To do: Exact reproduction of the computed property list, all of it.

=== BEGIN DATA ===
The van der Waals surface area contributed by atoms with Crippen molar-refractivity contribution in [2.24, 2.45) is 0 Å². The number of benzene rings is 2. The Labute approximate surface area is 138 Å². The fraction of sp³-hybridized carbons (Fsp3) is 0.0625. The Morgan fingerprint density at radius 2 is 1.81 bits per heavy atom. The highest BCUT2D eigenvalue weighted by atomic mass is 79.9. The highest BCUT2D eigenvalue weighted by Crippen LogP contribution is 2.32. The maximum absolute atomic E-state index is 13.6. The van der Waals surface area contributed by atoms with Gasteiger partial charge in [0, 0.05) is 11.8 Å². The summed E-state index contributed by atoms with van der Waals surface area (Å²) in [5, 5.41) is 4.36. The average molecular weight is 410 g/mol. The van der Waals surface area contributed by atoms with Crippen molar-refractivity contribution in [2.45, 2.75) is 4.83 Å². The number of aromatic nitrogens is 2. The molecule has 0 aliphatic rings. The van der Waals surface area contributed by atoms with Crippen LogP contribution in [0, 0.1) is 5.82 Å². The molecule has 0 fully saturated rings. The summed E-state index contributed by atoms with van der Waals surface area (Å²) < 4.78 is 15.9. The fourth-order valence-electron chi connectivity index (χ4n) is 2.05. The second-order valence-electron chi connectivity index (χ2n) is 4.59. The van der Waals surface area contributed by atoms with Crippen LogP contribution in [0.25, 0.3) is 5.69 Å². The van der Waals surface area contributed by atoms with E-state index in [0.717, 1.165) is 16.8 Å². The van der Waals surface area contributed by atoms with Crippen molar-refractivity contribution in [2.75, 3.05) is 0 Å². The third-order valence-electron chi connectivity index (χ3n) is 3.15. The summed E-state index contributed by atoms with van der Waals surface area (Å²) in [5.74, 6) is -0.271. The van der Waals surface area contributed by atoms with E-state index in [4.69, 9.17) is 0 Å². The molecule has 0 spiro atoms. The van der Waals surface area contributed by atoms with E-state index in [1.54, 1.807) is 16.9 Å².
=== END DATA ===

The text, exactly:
The van der Waals surface area contributed by atoms with Crippen molar-refractivity contribution in [2.24, 2.45) is 0 Å². The number of benzene rings is 2. The Labute approximate surface area is 138 Å². The fraction of sp³-hybridized carbons (Fsp3) is 0.0625. The Morgan fingerprint density at radius 2 is 1.81 bits per heavy atom. The highest BCUT2D eigenvalue weighted by atomic mass is 79.9. The highest BCUT2D eigenvalue weighted by Crippen LogP contribution is 2.32. The maximum absolute atomic E-state index is 13.6. The van der Waals surface area contributed by atoms with Gasteiger partial charge in [0, 0.05) is 11.8 Å². The summed E-state index contributed by atoms with van der Waals surface area (Å²) in [5, 5.41) is 4.36. The average molecular weight is 410 g/mol. The van der Waals surface area contributed by atoms with Crippen molar-refractivity contribution in [2.45, 2.75) is 4.83 Å². The number of aromatic nitrogens is 2. The molecule has 0 aliphatic rings. The van der Waals surface area contributed by atoms with Crippen LogP contribution in [0, 0.1) is 5.82 Å². The molecule has 0 fully saturated rings. The summed E-state index contributed by atoms with van der Waals surface area (Å²) < 4.78 is 15.9. The fourth-order valence-electron chi connectivity index (χ4n) is 2.05. The second-order valence-electron chi connectivity index (χ2n) is 4.59. The van der Waals surface area contributed by atoms with Crippen LogP contribution in [0.25, 0.3) is 5.69 Å². The van der Waals surface area contributed by atoms with E-state index in [0.717, 1.165) is 16.8 Å². The van der Waals surface area contributed by atoms with Crippen molar-refractivity contribution in [2.75, 3.05) is 0 Å². The third-order valence-electron chi connectivity index (χ3n) is 3.15. The summed E-state index contributed by atoms with van der Waals surface area (Å²) in [5.74, 6) is -0.271. The van der Waals surface area contributed by atoms with E-state index in [4.69, 9.17) is 0 Å². The molecule has 0 spiro atoms. The van der Waals surface area contributed by atoms with E-state index in [1.54, 1.807) is 16.9 Å².